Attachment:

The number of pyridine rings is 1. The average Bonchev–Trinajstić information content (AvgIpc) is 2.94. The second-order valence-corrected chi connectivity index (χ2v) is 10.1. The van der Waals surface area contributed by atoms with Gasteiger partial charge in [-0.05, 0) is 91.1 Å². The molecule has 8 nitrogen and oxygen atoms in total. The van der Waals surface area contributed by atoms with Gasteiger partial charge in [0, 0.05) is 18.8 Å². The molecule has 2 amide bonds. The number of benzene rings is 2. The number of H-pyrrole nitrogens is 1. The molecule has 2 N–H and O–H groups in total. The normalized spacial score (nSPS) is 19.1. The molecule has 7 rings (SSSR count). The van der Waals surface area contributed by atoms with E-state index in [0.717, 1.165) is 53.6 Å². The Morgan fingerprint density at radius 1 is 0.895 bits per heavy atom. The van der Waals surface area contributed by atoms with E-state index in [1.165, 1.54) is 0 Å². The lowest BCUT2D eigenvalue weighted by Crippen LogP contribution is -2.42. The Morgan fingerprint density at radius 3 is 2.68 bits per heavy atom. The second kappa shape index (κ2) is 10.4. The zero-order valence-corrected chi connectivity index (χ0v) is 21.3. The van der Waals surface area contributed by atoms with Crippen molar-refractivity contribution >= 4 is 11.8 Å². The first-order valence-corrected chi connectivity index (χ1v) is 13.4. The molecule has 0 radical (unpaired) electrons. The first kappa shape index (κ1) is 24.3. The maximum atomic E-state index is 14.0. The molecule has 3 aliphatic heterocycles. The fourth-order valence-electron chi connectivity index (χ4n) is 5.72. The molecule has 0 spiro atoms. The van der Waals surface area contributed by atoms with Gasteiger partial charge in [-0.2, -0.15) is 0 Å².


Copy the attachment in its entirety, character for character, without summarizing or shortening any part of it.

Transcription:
The number of pyridine rings is 1. The average Bonchev–Trinajstić information content (AvgIpc) is 2.94. The second-order valence-corrected chi connectivity index (χ2v) is 10.1. The van der Waals surface area contributed by atoms with Gasteiger partial charge in [-0.05, 0) is 91.1 Å². The molecule has 8 nitrogen and oxygen atoms in total. The van der Waals surface area contributed by atoms with Gasteiger partial charge in [0, 0.05) is 18.8 Å². The molecule has 2 amide bonds. The number of benzene rings is 2. The number of H-pyrrole nitrogens is 1. The molecule has 2 N–H and O–H groups in total. The normalized spacial score (nSPS) is 19.1. The molecule has 7 rings (SSSR count). The van der Waals surface area contributed by atoms with E-state index in [0.717, 1.165) is 53.6 Å². The Morgan fingerprint density at radius 1 is 0.895 bits per heavy atom. The van der Waals surface area contributed by atoms with E-state index in [1.165, 1.54) is 0 Å². The lowest BCUT2D eigenvalue weighted by Crippen LogP contribution is -2.42. The Morgan fingerprint density at radius 3 is 2.68 bits per heavy atom. The second kappa shape index (κ2) is 10.4. The zero-order valence-corrected chi connectivity index (χ0v) is 21.3. The van der Waals surface area contributed by atoms with Crippen molar-refractivity contribution >= 4 is 11.8 Å². The first-order valence-corrected chi connectivity index (χ1v) is 13.4. The molecule has 0 radical (unpaired) electrons. The first kappa shape index (κ1) is 24.3. The maximum atomic E-state index is 14.0. The molecule has 3 aliphatic heterocycles. The fourth-order valence-electron chi connectivity index (χ4n) is 5.72. The molecule has 0 spiro atoms. The van der Waals surface area contributed by atoms with Gasteiger partial charge in [-0.2, -0.15) is 0 Å².